Started on Letterboxd.
I don’t watch blockbusters like these too closely, just in a corner of my screen — all the exposition and time spent just getting from place to place really bore me, as does wanton destruction — but there are moments of beauty in Gareth Edwards’ monster movie that made me punch full-screen. There’s formal beauty even — as the camera dollies across an airport terminal with human panic in the foreground, monsters stride in the background; as Godzilla falls slowly underneath a WTC-size building, wounded eyes on his counterpart human warrior before him, and a cloud of dust puffs around his head and swallows him, the camera dollies in; as spread-eagled paratroopers trailing scarlet spumes freefall onto Tokyo, we see the sequences from several different angles and perspectives, and the soundtrack goes quiet. It’s a sequence that lasts far longer than it needs to for narrative coherence but exactly as it should for poetic impact. There are a number of shots in which the foreground and background compete for attention, two different actions and settings happening simultaneously, usually contrasting the world of the human with the battlegrounds of the monsters.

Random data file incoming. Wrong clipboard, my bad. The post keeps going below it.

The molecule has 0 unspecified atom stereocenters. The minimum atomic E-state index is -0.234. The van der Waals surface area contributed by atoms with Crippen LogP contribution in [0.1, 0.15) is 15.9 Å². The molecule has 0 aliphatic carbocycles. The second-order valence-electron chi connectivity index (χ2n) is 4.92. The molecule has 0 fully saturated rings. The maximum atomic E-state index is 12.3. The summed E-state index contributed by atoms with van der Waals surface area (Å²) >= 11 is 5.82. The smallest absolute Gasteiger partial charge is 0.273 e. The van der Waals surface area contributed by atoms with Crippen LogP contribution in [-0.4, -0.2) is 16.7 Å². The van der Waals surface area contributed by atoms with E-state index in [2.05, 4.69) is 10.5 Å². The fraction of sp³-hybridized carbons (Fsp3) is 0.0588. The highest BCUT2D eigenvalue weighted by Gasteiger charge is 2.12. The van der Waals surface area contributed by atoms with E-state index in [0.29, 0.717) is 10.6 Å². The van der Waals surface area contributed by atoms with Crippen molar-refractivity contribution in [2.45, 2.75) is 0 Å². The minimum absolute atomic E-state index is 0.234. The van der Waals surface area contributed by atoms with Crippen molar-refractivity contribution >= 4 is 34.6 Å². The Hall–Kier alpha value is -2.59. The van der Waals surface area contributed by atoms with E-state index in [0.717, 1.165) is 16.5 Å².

Yes, I loved those moments, too, and Edwards does direct his monsters as far more human than his humans, who spend most of their time looking up at the sky in awe and/or running. It’s not because he’s suddenly become a follower of Miyakazi, but because humans rarely matter in CGI blockbusters like these anyway, and the stakes are purely monstrous. So this is a step away from his relationship-focused indie sci-fi Monsters. Godzilla doesn’t suggest humanism, or animism. It’s just plain old cynicism, not to mention theism. But that’s why Edwards is getting the big bucks now.
I was planning on giving this 3 stars because the sequences mentioned really are good, and the fight scenes between the monsters convey a smidgen of the pathos I used to experience watching the dubbed originals as a kid (which I experienced as troubling and erotic); but David Erlich’s absurd 4.5 star review on Letterboxd ticked me off so much, I took it down a half-star.